What should be made of the recent spate of helicopter losses in Iraq? Are they a series of unfortunate coincidences, an indication of poor practice in coalition activities or the result of enhanced insurgent operations?
Protecting the skies: minimizing helicopter losses in Iraq
The loss of ten US helicopters (eight military aircraft and two operated by private security firms) in Iraq so far this year (January to mid-March) is an obvious matter for concern. Helicopters are a very useful military asset, able to undertake a range of missions including observation tasks, in-country personnel transport, rapid insertion of forces on offensive operations, re-supplying isolated units, providing additional firepower to troops in combat and expediting (life-saving) casualty evacuation. They make a crucial contribution to modern military operations and their utility in Iraq is amplified by the substantial casualties US forces have suffered from Improvized Explosive Devices (IEDs) targeting ground vehicles. Such reliance on air capability means that should an increasing rate of helicopter loss place a limitation on any or all of these missions, what is already a very challenging operating environment will become even more difficult.
In extremis, such constraint might affect the outcome of the coalition campaign and if (as with the significant increase in sophistication and effectiveness that has marked the development of roadside Improvised Explosive Devices) the reason for the increased risk can be traced to one of Iraq’s immediate neighbours the losses would have political significance. For different reasons it is therefore important at the Tactical, Operational and Strategic levels to identify the reason(s) for the sudden increase in attrition.
Before jumping to conclusions with regard to the enemy’s capability to bring down coalition helicopters in Iraq, the first area for consideration is much closer to home. If the recent increase in aircraft losses is the bi-product of a substantial increase in coalition helicopter activity, with an attendant rise in sortie rates and combat missions then the losses could be explained as a regrettable but anticipated consequence of that surge in activity. This might have an impact on the conduct of operations at the Tactical and Operational levels but less implication at the Strategic. Should the sudden spike in losses be an unfortunate coincidence of unrelated factors such as technical malfunction, pilot error, poor weather or enemy action, then this may become apparent from the various incident investigations; similarly, there should also be a quick return to the irregular pattern of attrition that has characterised the previous four years of Operation Iraqi Freedom. In this case, there is little consequence at any level of military activity. However, the possibility remains that the increased attrition could be ascribed to a cause that demands a response from coalition personnel. One such possibility rests with friendly forces, two more with the enemy.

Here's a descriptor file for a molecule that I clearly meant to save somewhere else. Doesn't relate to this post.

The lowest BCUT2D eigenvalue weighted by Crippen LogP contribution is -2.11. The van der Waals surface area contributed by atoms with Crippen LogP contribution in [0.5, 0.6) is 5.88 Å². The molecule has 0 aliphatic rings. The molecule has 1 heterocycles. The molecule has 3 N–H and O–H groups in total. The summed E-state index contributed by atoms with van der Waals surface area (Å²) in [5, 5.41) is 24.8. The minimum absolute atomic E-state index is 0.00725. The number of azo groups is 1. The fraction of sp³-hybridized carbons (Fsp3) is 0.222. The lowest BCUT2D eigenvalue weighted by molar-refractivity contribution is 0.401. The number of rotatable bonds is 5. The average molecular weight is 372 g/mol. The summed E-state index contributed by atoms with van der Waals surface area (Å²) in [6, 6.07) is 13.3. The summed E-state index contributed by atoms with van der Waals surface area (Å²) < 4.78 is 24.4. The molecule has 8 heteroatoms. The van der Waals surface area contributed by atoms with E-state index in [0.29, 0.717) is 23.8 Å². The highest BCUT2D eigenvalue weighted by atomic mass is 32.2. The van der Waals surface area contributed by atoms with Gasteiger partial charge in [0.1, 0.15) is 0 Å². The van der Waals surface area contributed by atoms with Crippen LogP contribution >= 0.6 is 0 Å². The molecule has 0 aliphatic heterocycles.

Investigation into the cause(s) for the sudden increase in helicopter losses will naturally consider if friendly forces were at fault. On any lengthy campaign, it is possible that routines become ingrained and procedures (especially repetitive ones) become so habitual that complacency begins to affect the conduct of operations. One way that this may manifest itself is that helicopter activity assumes a predictability which an enemy is then able to exploit. Fortunately, if this is the case, it is a reasonably simple matter to identify and correct as the fault and onus lie with friendly forces (for example by varying flight paths). In this instance, the enemy has done nothing unusual, employing neither innovation nor additional capability, but has merely exploited a vulnerability that friendly forces have exposed through poor practice.